Like the overall health of our body, hearing health happens from the inside-out. What we do to take care of our bodies, including how we eat, what we drink and the air that we breathe, as well as how much we exercise influences the health of our bodies as a whole AND our hearing.
We all know there are things we can and should do every day to improve our overall health. Whether your diet should be improved, or you need to get outside for exercise every day, let’s all take the opportunity this Spring for a fresh start. Here are a few things you can do to improve your overall (and hearing) health right now.
Noise-induced hearing damage in adults is the most widespread kind of hearing loss. And hearing loss affects more than just how well we can hear communication around us; it can also cause other issues like social and mental wellbeing challenges.
How do you recognize the first signs of hearing loss? Warning Signs may be fatigue, mental strain, muscle tension, headaches and increased stress.
You may notice more difficulty to communicating with others and straining to hear and understand. As a result, the reduction in mental stimulus may eventually lead to cognitive deterioration, which can become Alzheimer’s or dementia.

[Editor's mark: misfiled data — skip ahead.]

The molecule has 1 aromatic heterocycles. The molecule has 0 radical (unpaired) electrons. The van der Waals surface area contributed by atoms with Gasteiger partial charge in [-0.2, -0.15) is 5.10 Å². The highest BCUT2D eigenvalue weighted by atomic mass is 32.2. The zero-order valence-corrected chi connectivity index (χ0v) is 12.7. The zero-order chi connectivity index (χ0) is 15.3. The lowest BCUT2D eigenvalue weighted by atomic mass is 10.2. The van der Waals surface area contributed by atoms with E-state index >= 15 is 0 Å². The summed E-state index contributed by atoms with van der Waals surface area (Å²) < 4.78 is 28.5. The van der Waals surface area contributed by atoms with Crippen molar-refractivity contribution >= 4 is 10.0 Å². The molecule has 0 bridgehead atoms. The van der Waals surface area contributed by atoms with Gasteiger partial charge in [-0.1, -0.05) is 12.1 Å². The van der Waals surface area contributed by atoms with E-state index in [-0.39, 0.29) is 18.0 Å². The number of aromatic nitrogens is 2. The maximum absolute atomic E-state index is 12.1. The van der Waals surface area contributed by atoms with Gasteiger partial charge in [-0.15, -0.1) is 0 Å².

For Your Kids or Grandkids
Newborns and young children who are born with or develop hearing loss early can be the most damaging for development during childhood. If a child has hearing issues during key formative ages, permanent developmental damage may result.
That’s why routine newborn hearing testing is now common practice to ensure understanding, language skills, and social development is on course.
It is vital that hearing loss is discovered as soon as possible, so children don’t miss learning and development milestones that will affect language, self-esteem, and lifelong communication skills.
What if Hearing Loss is a Symptom?
We know that hearing loss can lead to other health problems, but that is not all. Hearing loss may also be a result of other medical concerns that may not have been previously identified.
Diabetes heart disease, obesity, high blood sugar, high blood pressure and other chronic disease are a few things that may have hearing loss as a symptom. Respiratory infections and ear infections can also temporarily affect hearing.
Ototoxic medicines, including some prescription or over-the-counter medications, could also result in short-term (or even permanent) hearing damage as well. This type of hearing loss will usually reverse itself once the medication is discontinued.
The first step to halting hearing loss and preventing further damage is to recognize your situation. Come in today for a hearing screening and formulate a strategy to train your brain to listen actively and effectively.
Diablo Hearing Services 2301 Camino Ramon, STE 106 San Ramon (925) 394-4646